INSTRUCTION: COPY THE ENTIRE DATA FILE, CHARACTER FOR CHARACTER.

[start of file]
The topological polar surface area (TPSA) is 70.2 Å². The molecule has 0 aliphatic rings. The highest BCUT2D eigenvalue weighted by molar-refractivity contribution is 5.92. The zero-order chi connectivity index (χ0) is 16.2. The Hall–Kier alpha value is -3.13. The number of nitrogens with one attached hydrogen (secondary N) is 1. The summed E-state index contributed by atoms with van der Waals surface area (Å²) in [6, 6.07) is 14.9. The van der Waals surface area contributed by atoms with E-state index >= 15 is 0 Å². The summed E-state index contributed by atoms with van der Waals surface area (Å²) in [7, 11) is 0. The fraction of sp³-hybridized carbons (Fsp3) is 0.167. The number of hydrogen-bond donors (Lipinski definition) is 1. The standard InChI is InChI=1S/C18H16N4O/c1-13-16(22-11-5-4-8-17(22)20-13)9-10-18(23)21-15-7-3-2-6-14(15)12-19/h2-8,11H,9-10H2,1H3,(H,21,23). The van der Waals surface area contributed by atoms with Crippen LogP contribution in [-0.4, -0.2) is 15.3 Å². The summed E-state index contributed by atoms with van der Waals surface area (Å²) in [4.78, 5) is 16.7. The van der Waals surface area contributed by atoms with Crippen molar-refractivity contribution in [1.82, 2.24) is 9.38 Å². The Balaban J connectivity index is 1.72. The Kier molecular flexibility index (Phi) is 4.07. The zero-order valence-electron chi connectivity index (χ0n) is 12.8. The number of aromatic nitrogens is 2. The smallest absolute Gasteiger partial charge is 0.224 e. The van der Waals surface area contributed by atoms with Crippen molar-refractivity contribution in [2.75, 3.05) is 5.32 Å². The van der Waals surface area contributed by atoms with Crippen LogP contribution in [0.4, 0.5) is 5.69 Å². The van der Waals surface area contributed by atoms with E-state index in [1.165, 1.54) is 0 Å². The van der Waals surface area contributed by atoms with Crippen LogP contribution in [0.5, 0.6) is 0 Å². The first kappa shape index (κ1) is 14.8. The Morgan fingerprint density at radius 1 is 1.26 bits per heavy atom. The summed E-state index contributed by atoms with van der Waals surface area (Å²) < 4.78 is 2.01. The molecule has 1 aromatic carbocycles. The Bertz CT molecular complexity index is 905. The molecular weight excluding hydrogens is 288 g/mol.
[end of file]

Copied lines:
The topological polar surface area (TPSA) is 70.2 Å². The molecule has 0 aliphatic rings. The highest BCUT2D eigenvalue weighted by molar-refractivity contribution is 5.92. The zero-order chi connectivity index (χ0) is 16.2. The Hall–Kier alpha value is -3.13. The number of nitrogens with one attached hydrogen (secondary N) is 1. The summed E-state index contributed by atoms with van der Waals surface area (Å²) in [6, 6.07) is 14.9. The van der Waals surface area contributed by atoms with E-state index >= 15 is 0 Å². The summed E-state index contributed by atoms with van der Waals surface area (Å²) in [7, 11) is 0. The fraction of sp³-hybridized carbons (Fsp3) is 0.167. The number of hydrogen-bond donors (Lipinski definition) is 1. The standard InChI is InChI=1S/C18H16N4O/c1-13-16(22-11-5-4-8-17(22)20-13)9-10-18(23)21-15-7-3-2-6-14(15)12-19/h2-8,11H,9-10H2,1H3,(H,21,23). The van der Waals surface area contributed by atoms with Crippen LogP contribution in [-0.4, -0.2) is 15.3 Å². The summed E-state index contributed by atoms with van der Waals surface area (Å²) in [4.78, 5) is 16.7. The van der Waals surface area contributed by atoms with Crippen molar-refractivity contribution in [1.82, 2.24) is 9.38 Å². The Balaban J connectivity index is 1.72. The Kier molecular flexibility index (Phi) is 4.07. The zero-order valence-electron chi connectivity index (χ0n) is 12.8. The number of aromatic nitrogens is 2. The smallest absolute Gasteiger partial charge is 0.224 e. The van der Waals surface area contributed by atoms with Crippen molar-refractivity contribution in [2.75, 3.05) is 5.32 Å². The van der Waals surface area contributed by atoms with Crippen LogP contribution in [0.4, 0.5) is 5.69 Å². The van der Waals surface area contributed by atoms with E-state index in [1.165, 1.54) is 0 Å². The van der Waals surface area contributed by atoms with Crippen LogP contribution in [0.5, 0.6) is 0 Å². The first kappa shape index (κ1) is 14.8. The Morgan fingerprint density at radius 1 is 1.26 bits per heavy atom. The summed E-state index contributed by atoms with van der Waals surface area (Å²) < 4.78 is 2.01. The molecule has 1 aromatic carbocycles. The Bertz CT molecular complexity index is 905. The molecular weight excluding hydrogens is 288 g/mol.